John Williams remembers his daughter Alison as the smiling girl who could "wrap me round her little finger.

"She was marvellous. She always had a smile on her face and we used to tease each other," he said. Yet for nine years he watched her slowly deteriorate, lose the will to live and eventually fall into a fatal coma because of variant Creutzfeldt-Jakob Disease.

The first signs of the illness began in 1987 when Alison was 22. She started retreating into herself and losing her confidence. The young woman, who had always been bright and athletic, suddenly gave up her business studies course.

"We put it down to the fact that she was upset about her mother having heart surgery," the 71-year-old retired chief engineer, from Caernarvon, explained. "She lost all confidence. She walked, skied, played badminton and loved sailing but she would not go out and meet people."

Gradually, she retreated to her bedroom, staring out of the window for long periods.

In October of that year, her mother Irene, who has since died, took her to the doctors. They feared thyroid problems and diabetes but tests proved negative. Alison tried attending various training courses but she was even fearful of getting on a bus. By 1992, she was treated for a suspected nervous breakdown.

In August 1994, four months after her mother died, Alison collapsed at work and was treated for acute depression. Mr Williams was forced to watch as his daughter began to waste away, her walking became unsteady and she started to lose her memory. Noise became intolerable to her.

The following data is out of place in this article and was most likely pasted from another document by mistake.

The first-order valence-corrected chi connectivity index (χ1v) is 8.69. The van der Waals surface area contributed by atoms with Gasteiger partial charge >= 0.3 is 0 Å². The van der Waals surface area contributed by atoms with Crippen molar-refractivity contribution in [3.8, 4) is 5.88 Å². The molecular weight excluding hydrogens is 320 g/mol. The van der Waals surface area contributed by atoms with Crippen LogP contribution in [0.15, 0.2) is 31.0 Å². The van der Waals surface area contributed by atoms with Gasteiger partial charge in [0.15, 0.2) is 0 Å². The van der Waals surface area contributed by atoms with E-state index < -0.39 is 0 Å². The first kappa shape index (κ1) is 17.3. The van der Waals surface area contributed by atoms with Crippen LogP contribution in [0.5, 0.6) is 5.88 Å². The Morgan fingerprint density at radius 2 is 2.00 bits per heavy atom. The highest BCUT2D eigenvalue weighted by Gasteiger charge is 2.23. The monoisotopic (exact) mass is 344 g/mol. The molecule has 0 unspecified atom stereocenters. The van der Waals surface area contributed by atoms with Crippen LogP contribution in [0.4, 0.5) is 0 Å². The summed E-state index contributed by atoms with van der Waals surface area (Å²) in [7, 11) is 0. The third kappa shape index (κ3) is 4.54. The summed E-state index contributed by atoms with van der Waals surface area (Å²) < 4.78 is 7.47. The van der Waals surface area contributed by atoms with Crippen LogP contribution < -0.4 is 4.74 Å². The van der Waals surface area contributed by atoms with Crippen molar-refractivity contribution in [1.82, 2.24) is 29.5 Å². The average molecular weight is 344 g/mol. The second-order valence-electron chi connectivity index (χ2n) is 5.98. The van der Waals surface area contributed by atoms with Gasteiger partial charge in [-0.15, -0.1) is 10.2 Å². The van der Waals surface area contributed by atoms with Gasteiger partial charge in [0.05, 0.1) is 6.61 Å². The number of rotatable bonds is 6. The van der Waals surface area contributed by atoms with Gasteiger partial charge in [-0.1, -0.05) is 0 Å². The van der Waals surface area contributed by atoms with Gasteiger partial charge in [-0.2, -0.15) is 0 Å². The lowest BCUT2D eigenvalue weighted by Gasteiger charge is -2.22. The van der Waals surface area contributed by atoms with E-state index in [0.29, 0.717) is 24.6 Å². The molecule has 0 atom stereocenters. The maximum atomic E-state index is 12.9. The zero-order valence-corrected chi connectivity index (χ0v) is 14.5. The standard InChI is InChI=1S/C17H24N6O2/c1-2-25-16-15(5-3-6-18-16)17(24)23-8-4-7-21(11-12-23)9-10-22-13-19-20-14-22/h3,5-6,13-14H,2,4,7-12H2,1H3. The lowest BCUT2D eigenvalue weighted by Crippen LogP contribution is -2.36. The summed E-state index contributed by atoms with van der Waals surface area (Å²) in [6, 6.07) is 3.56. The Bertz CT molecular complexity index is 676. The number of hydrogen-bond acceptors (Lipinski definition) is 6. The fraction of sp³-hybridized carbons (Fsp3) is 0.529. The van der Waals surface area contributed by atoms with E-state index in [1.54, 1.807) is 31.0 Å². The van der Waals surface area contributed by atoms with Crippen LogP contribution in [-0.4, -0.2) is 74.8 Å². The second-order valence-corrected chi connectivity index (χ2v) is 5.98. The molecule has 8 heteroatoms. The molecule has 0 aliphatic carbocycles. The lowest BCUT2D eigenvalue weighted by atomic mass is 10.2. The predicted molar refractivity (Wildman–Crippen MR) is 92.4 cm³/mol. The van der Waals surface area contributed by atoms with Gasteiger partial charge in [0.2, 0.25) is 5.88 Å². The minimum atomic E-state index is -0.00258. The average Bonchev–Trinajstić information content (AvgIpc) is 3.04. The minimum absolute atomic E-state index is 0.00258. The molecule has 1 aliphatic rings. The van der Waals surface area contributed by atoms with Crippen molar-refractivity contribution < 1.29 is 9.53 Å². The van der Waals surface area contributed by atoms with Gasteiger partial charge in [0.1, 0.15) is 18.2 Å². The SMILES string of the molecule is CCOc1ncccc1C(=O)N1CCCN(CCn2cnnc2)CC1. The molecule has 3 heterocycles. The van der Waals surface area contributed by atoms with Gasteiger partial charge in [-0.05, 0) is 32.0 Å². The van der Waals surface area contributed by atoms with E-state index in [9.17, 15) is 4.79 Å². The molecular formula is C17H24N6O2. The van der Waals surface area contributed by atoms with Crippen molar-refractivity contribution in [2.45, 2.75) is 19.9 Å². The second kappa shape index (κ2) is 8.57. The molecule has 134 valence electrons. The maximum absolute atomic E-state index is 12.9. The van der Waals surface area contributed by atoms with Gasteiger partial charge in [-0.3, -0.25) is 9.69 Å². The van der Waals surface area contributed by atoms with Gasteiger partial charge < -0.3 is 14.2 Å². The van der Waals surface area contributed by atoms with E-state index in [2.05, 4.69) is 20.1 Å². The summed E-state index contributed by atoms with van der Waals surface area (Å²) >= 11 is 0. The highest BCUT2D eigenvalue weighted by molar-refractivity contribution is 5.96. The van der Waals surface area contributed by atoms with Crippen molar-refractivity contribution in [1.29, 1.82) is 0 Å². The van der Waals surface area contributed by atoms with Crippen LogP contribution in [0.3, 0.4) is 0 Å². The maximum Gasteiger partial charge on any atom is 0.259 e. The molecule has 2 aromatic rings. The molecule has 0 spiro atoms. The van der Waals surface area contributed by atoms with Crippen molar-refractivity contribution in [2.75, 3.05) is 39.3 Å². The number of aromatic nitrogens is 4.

After endless tests, Alison's father was told there was a strong possibility his daughter had CJD but it could not be confirmed until death. "I was shattered. It was absolutely terrible. My son David [aged 34] still can't come to terms with it," Mr Williams said.

By November 1995, she became incontinent, had to be fed and thrashed about in bed. Two months later she went blind and lost control of the muscles in her tongue. In February 1996, she went into a coma and died five days later. She was 30.

The pathologist's report confirmed variant CJD, and Alison became the 14th person to be so diagnosed.

Mr Williams is a founder ofthe CJD support network. Set up in 1995, it aims to offer support to families, promote research, campaign on issues and offer accurate information about the illness.

"My daughter died at the age of 30 - not because of an accident, smoking, taking drugs, or alcohol ... but because she ate contaminated beef, a food we always thought was safe."

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